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[I am pleased to present an unusual piece from our fan-turned-columnist, Vicki Lucas. It covers one of the oldest fantasies, as presented by one of the newest musical artists. As we all have had a Classical education (do you remember your Latin declensions?) this review of a modern interpretation of Oedipus should be right up your alley...]


by Victoria Lucas

"The limits of tyrants are prescribed by the endurance of those whom they oppress."
Frederick Douglass 8/3/1857



Those of you who have read my previous columns may remember that I have strange tastes in music (hallucinating music as a tactile object when I heard a totally new form) and that I have a somewhat political slant on some things (my participation in a lie-in and my feminist musings last time). The above remark of the former slave Frederick Douglass is relevant to some music I’ve been listening to—and its composer.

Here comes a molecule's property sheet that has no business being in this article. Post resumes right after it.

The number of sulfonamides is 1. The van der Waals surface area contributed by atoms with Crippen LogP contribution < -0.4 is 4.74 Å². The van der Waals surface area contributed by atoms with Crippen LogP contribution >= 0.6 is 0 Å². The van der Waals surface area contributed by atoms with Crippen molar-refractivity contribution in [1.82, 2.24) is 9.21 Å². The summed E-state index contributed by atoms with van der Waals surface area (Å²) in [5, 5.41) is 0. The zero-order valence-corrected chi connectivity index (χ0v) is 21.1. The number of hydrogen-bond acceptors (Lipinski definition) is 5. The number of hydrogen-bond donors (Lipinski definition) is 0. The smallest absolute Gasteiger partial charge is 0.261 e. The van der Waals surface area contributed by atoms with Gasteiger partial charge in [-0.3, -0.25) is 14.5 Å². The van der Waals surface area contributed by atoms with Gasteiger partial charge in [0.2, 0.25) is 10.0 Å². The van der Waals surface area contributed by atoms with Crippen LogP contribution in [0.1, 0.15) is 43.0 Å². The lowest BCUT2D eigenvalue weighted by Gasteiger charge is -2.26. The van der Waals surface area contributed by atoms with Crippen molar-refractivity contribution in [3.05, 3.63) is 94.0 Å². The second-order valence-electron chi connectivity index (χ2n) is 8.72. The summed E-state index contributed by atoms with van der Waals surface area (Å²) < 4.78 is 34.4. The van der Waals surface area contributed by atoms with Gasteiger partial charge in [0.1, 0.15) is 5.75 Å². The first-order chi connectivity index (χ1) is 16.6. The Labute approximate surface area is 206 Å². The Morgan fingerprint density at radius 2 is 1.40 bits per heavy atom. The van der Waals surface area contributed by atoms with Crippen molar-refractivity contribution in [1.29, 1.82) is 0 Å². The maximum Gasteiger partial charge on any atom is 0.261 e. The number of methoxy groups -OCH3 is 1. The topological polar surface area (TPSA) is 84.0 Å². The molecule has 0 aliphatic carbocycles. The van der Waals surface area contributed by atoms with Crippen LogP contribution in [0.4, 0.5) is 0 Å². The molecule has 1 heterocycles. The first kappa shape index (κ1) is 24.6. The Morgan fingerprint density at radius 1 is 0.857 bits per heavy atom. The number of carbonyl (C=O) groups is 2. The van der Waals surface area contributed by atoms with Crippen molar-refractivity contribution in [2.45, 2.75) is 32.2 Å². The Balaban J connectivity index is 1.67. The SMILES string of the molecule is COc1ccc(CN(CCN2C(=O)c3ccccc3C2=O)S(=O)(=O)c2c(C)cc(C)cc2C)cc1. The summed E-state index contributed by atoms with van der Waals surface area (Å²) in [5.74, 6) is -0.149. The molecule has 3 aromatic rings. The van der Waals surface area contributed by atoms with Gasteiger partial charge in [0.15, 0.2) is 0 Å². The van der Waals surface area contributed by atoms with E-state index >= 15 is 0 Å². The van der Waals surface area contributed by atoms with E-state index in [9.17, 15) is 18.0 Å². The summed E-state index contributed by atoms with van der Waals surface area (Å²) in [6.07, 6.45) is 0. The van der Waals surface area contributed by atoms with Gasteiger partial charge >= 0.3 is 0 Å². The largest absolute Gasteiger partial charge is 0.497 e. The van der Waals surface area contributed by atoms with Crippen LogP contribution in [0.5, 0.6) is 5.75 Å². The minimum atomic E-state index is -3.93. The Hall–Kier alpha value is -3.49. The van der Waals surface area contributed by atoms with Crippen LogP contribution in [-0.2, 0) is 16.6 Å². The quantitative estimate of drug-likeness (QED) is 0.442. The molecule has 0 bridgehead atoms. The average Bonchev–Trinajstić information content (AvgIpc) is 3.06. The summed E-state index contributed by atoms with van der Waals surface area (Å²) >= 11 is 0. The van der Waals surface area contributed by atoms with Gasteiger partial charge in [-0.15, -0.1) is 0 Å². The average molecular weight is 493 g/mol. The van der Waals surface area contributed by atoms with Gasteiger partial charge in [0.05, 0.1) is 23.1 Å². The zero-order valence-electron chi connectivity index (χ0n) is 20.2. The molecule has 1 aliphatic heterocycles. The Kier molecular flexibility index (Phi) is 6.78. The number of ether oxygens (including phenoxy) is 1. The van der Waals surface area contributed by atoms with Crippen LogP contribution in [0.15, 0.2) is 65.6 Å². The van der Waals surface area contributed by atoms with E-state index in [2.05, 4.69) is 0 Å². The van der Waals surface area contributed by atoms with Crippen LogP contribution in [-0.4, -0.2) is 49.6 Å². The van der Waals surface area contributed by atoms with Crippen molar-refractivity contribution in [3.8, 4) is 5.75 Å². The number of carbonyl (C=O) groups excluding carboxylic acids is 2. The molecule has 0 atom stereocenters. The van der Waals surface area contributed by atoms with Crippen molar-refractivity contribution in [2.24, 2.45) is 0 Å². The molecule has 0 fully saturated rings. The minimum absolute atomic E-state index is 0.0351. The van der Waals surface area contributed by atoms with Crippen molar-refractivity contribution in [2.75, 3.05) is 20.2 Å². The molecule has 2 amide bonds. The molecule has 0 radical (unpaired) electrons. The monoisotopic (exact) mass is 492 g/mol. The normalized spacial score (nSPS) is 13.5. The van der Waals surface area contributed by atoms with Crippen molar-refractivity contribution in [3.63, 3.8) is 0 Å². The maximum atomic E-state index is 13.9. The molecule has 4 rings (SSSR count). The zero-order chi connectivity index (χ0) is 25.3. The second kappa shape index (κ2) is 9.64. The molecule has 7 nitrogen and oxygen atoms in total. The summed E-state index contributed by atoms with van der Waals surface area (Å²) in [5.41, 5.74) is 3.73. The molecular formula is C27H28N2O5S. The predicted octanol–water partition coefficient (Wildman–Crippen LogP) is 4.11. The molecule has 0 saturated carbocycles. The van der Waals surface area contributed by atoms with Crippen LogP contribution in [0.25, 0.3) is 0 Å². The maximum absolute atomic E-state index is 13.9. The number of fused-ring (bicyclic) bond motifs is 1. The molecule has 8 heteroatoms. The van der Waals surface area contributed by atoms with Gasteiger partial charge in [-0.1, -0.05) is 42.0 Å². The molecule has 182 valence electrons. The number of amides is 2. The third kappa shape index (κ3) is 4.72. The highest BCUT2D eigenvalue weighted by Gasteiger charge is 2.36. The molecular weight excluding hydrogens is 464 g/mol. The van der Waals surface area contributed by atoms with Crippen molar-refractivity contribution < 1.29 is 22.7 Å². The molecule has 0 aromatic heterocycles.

Last year I was surprised and delighted to hear relatively modern music on television and see Igor Stravinsky’s 1927 oratorio Oedipus Rex. So when I returned from Stanford, I checked out of the library the 1952 record of Stravinsky conducting, with Jean Cocteau as narrator. I’ve been listening to it over and over. Stravinsky is best known for Rite of Spring, a ballet with a throbbing beat that caused a riot at its premiere in 1913, but this music is very different.

(see the rest at Galactic Journey!)

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